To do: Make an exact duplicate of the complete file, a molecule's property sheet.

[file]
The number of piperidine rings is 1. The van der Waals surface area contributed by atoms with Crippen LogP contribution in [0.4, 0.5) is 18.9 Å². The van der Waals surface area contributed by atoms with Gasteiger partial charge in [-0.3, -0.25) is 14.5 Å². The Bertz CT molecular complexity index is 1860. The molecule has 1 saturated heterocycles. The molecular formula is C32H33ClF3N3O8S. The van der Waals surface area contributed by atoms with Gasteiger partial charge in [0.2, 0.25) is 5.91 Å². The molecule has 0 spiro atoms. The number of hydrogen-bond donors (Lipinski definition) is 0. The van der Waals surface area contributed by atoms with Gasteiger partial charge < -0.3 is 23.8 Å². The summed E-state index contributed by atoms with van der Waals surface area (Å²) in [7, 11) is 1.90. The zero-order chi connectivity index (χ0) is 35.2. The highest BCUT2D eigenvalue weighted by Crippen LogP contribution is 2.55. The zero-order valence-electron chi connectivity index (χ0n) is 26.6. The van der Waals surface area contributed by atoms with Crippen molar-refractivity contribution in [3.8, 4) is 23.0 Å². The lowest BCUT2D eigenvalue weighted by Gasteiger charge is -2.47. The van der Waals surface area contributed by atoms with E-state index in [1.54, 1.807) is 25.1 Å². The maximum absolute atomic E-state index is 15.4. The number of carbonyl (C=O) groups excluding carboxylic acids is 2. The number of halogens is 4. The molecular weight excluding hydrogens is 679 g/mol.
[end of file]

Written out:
The number of piperidine rings is 1. The van der Waals surface area contributed by atoms with Crippen LogP contribution in [0.4, 0.5) is 18.9 Å². The van der Waals surface area contributed by atoms with Gasteiger partial charge in [-0.3, -0.25) is 14.5 Å². The Bertz CT molecular complexity index is 1860. The molecule has 1 saturated heterocycles. The molecular formula is C32H33ClF3N3O8S. The van der Waals surface area contributed by atoms with Gasteiger partial charge in [0.2, 0.25) is 5.91 Å². The molecule has 0 spiro atoms. The number of hydrogen-bond donors (Lipinski definition) is 0. The van der Waals surface area contributed by atoms with Gasteiger partial charge < -0.3 is 23.8 Å². The summed E-state index contributed by atoms with van der Waals surface area (Å²) in [7, 11) is 1.90. The zero-order chi connectivity index (χ0) is 35.2. The highest BCUT2D eigenvalue weighted by Crippen LogP contribution is 2.55. The zero-order valence-electron chi connectivity index (χ0n) is 26.6. The van der Waals surface area contributed by atoms with Crippen molar-refractivity contribution in [3.8, 4) is 23.0 Å². The lowest BCUT2D eigenvalue weighted by Gasteiger charge is -2.47. The van der Waals surface area contributed by atoms with E-state index in [1.54, 1.807) is 25.1 Å². The maximum absolute atomic E-state index is 15.4. The number of carbonyl (C=O) groups excluding carboxylic acids is 2. The number of halogens is 4. The molecular weight excluding hydrogens is 679 g/mol.